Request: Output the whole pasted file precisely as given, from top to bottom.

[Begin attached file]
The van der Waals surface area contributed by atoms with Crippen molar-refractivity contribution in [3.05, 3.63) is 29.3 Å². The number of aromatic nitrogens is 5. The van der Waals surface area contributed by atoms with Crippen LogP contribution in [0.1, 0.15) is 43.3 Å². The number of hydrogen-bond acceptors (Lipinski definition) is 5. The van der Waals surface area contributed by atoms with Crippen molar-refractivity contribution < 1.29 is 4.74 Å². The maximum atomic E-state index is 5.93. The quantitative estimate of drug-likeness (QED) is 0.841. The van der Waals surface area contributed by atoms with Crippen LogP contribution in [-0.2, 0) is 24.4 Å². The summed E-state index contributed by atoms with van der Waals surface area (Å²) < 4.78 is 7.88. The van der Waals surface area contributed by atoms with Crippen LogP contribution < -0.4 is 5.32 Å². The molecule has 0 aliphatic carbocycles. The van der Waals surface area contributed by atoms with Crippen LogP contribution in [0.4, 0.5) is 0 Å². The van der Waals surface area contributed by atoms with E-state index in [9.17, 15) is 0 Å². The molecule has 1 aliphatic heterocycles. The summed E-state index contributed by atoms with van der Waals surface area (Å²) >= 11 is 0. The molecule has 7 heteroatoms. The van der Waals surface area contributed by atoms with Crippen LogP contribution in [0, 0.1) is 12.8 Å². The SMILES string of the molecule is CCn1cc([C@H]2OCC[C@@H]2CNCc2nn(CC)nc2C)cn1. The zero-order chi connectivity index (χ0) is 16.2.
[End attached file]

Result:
The van der Waals surface area contributed by atoms with Crippen molar-refractivity contribution in [3.05, 3.63) is 29.3 Å². The number of aromatic nitrogens is 5. The van der Waals surface area contributed by atoms with Crippen LogP contribution in [0.1, 0.15) is 43.3 Å². The number of hydrogen-bond acceptors (Lipinski definition) is 5. The van der Waals surface area contributed by atoms with Crippen molar-refractivity contribution < 1.29 is 4.74 Å². The maximum atomic E-state index is 5.93. The quantitative estimate of drug-likeness (QED) is 0.841. The van der Waals surface area contributed by atoms with Crippen LogP contribution in [-0.2, 0) is 24.4 Å². The summed E-state index contributed by atoms with van der Waals surface area (Å²) < 4.78 is 7.88. The van der Waals surface area contributed by atoms with Crippen LogP contribution < -0.4 is 5.32 Å². The molecule has 0 aliphatic carbocycles. The van der Waals surface area contributed by atoms with Crippen LogP contribution in [0.4, 0.5) is 0 Å². The van der Waals surface area contributed by atoms with E-state index in [9.17, 15) is 0 Å². The molecule has 1 aliphatic heterocycles. The summed E-state index contributed by atoms with van der Waals surface area (Å²) >= 11 is 0. The molecule has 7 heteroatoms. The van der Waals surface area contributed by atoms with Crippen LogP contribution in [0, 0.1) is 12.8 Å². The SMILES string of the molecule is CCn1cc([C@H]2OCC[C@@H]2CNCc2nn(CC)nc2C)cn1. The zero-order chi connectivity index (χ0) is 16.2.